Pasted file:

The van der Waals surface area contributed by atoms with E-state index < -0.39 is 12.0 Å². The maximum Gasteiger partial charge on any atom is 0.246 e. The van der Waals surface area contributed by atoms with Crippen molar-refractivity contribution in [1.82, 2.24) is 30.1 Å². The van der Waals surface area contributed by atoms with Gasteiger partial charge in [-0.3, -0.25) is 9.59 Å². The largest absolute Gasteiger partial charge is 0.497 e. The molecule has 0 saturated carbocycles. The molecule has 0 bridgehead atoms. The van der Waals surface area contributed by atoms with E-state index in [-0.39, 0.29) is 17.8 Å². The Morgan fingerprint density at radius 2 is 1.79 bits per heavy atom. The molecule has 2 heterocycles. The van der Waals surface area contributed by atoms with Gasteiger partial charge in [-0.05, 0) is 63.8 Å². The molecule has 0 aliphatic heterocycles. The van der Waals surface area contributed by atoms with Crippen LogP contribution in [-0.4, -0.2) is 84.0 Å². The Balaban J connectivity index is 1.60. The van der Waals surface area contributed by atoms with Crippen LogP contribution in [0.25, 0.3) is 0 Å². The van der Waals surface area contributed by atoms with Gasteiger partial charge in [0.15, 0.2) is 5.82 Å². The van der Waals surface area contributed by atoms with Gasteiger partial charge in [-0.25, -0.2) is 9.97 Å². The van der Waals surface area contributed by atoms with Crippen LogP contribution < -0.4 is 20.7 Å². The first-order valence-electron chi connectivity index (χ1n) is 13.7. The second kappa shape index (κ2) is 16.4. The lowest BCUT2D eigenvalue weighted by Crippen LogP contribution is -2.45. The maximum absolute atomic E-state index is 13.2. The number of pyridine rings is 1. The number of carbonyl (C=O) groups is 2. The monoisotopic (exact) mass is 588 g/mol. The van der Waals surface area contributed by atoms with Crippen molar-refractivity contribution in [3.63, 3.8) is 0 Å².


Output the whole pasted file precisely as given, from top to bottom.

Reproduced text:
The van der Waals surface area contributed by atoms with E-state index < -0.39 is 12.0 Å². The maximum Gasteiger partial charge on any atom is 0.246 e. The van der Waals surface area contributed by atoms with Crippen molar-refractivity contribution in [1.82, 2.24) is 30.1 Å². The van der Waals surface area contributed by atoms with Gasteiger partial charge in [-0.3, -0.25) is 9.59 Å². The largest absolute Gasteiger partial charge is 0.497 e. The molecule has 0 saturated carbocycles. The molecule has 0 bridgehead atoms. The van der Waals surface area contributed by atoms with E-state index in [-0.39, 0.29) is 17.8 Å². The Morgan fingerprint density at radius 2 is 1.79 bits per heavy atom. The molecule has 2 heterocycles. The van der Waals surface area contributed by atoms with Gasteiger partial charge in [-0.05, 0) is 63.8 Å². The molecule has 0 aliphatic heterocycles. The van der Waals surface area contributed by atoms with Crippen LogP contribution in [-0.4, -0.2) is 84.0 Å². The Balaban J connectivity index is 1.60. The van der Waals surface area contributed by atoms with Crippen LogP contribution in [0.25, 0.3) is 0 Å². The van der Waals surface area contributed by atoms with Gasteiger partial charge in [0.15, 0.2) is 5.82 Å². The van der Waals surface area contributed by atoms with Gasteiger partial charge in [-0.25, -0.2) is 9.97 Å². The van der Waals surface area contributed by atoms with Crippen LogP contribution < -0.4 is 20.7 Å². The first-order valence-electron chi connectivity index (χ1n) is 13.7. The second kappa shape index (κ2) is 16.4. The lowest BCUT2D eigenvalue weighted by Crippen LogP contribution is -2.45. The maximum absolute atomic E-state index is 13.2. The number of pyridine rings is 1. The number of carbonyl (C=O) groups is 2. The monoisotopic (exact) mass is 588 g/mol. The van der Waals surface area contributed by atoms with Crippen molar-refractivity contribution in [3.63, 3.8) is 0 Å².